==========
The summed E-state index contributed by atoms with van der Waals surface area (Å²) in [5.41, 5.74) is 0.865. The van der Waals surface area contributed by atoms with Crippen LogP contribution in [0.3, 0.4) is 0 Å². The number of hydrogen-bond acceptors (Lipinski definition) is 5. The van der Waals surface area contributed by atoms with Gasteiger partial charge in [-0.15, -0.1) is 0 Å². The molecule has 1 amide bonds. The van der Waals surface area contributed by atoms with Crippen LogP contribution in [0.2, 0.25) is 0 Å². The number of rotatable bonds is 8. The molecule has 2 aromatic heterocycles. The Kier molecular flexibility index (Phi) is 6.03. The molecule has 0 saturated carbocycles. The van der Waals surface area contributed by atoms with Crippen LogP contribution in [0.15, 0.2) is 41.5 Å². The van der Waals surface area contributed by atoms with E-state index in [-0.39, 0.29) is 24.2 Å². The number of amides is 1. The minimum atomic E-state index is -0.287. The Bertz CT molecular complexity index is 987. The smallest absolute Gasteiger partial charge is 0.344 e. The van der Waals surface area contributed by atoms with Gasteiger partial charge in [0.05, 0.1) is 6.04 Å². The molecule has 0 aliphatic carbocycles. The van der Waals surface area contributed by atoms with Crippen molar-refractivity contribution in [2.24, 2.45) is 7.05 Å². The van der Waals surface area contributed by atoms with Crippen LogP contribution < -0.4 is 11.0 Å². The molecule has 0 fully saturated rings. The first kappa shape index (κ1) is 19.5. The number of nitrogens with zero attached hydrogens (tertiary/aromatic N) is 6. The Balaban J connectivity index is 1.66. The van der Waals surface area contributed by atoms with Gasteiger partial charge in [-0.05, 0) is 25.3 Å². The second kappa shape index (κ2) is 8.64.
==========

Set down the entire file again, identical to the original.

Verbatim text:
The summed E-state index contributed by atoms with van der Waals surface area (Å²) in [5.41, 5.74) is 0.865. The van der Waals surface area contributed by atoms with Crippen LogP contribution in [0.3, 0.4) is 0 Å². The number of hydrogen-bond acceptors (Lipinski definition) is 5. The van der Waals surface area contributed by atoms with Gasteiger partial charge in [-0.15, -0.1) is 0 Å². The molecule has 1 amide bonds. The van der Waals surface area contributed by atoms with Crippen LogP contribution in [0.2, 0.25) is 0 Å². The number of rotatable bonds is 8. The molecule has 2 aromatic heterocycles. The Kier molecular flexibility index (Phi) is 6.03. The molecule has 0 saturated carbocycles. The van der Waals surface area contributed by atoms with Crippen LogP contribution in [0.15, 0.2) is 41.5 Å². The van der Waals surface area contributed by atoms with E-state index in [-0.39, 0.29) is 24.2 Å². The number of amides is 1. The minimum atomic E-state index is -0.287. The Bertz CT molecular complexity index is 987. The smallest absolute Gasteiger partial charge is 0.344 e. The van der Waals surface area contributed by atoms with Gasteiger partial charge in [0.05, 0.1) is 6.04 Å². The molecule has 0 aliphatic carbocycles. The van der Waals surface area contributed by atoms with Crippen molar-refractivity contribution in [2.24, 2.45) is 7.05 Å². The van der Waals surface area contributed by atoms with Crippen LogP contribution < -0.4 is 11.0 Å². The molecule has 0 fully saturated rings. The first kappa shape index (κ1) is 19.5. The number of nitrogens with zero attached hydrogens (tertiary/aromatic N) is 6. The Balaban J connectivity index is 1.66. The van der Waals surface area contributed by atoms with Gasteiger partial charge in [-0.05, 0) is 25.3 Å². The second kappa shape index (κ2) is 8.64.